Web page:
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Information about all aspects of finances affected by a serious health condition. Includes income sources such as work, investments, and private and government disability programs, and expenses such as medical bills, and how to deal with financial problems.
Information about all aspects of health care from choosing a doctor and treatment, staying safe in a hospital, to end of life care. Includes how to obtain, choose and maximize health insurance policies.
Answers to your practical questions such as how to travel safely despite your health condition, how to avoid getting infected by a pet, and what to say or not say to an insurance company.


Alternatives for obtaining money while on disability include the following. Each topic is discussed in another section of this document:

Contact your local disease specific nonprofit organization to see what programs may be available in your neighborhood. In addition to food banks, there may be thrift shops where you can obtain clothing either free or at greatly reduced prices. There may also be community gardens where you can grow your own vegetables for little or no cost.

Apply For All Benefits For Which You May Qualify

Benefits to check for which you might qualify include: 

Short-Term Disability Income (STD)

If you've just recently left work due to illness and you live in California, Hawaii, New Jersey, New York, Puerto Rico, or Rhode Island, you may qualify for state-mandated short-term disability income. To learn more, see: Short Term Disability Insurance: State Programs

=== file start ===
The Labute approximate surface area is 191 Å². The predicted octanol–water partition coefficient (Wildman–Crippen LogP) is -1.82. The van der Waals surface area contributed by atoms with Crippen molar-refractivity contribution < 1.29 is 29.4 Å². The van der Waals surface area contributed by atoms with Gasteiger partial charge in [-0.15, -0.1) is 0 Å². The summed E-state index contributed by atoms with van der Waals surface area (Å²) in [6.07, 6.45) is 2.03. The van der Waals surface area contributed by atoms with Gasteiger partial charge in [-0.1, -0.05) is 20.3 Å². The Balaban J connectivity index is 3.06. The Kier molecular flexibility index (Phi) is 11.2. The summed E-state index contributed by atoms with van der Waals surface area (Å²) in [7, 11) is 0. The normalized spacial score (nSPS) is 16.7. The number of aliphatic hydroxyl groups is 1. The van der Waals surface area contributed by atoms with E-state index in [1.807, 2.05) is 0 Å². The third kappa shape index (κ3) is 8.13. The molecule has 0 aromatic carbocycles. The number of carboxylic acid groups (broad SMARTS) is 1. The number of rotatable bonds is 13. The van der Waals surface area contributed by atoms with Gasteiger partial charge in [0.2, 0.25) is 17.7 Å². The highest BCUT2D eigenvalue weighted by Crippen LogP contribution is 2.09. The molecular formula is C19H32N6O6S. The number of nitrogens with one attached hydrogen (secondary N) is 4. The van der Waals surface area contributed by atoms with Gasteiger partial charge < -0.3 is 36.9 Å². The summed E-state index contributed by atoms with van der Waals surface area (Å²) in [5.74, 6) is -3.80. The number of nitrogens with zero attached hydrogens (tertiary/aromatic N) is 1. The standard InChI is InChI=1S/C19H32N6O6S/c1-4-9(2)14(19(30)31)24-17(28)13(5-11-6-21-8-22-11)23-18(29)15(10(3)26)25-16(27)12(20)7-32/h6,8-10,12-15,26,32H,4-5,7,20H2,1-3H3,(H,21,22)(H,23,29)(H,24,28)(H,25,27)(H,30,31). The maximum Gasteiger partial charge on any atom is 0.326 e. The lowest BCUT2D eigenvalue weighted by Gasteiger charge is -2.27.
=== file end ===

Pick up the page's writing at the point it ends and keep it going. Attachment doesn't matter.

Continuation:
Social Security Disability Income (SSDI)

Social Security Disability Income generally kicks in after five months of continuous, permanent disability. Read our articles on applying for -- and keeping - your benefits. To learn more, see Social Security Disability Insurance 101

Social Security Retirement Income

If you are at least age 62, you might qualify for retirement benefits. You should also make sure you're collecting any benefits for which you might qualify based on the earnings of another person - such as a previous spouse. To learn more, see: Social Security Retirement.

Supplemental Security Income (SSI)

 If your income and assets are low enough and you are disabled, you might qualify for SSI. SSI doesn't pay much, but it can help. SSI generally comes with health insurance coverage through Medicaid. To learn more, see SSI 101 and Medicaid.

Unemployment Insurance

If your employer fired you for any reason other than gross misconduct (stealing, fighting, etc.), you might qualify for unemployment insurance benefits. You can also use unemployment insurance after being on short-term disability. However, if you're waiting for approval of Social Security Disability Insurance (SSDI), applying for unemployment benefits may throw a monkey wrench into the process. To qualify for SSDI, you basically state you are disabled and unable to work. To obtain unemployment you have to state that you are ready, able, and willing to work. To learn more, see: Unemployment Insurance.

Former Employer

If you didn't while you were working, contact your former employer to determine if you were covered by disability income or other benefits plans of your employer, including sick leave, vacation time, and short and long term disability income. 

General Relief

Most counties, parishes, or other local government entities have programs to provide money for people in need. Although the amount is usually severely limited and the duration of benefits is also limited, one of these programs may provide some desperately needed temporary income. Contact your local Welfare or Department of Public Social Services for information about your local programs.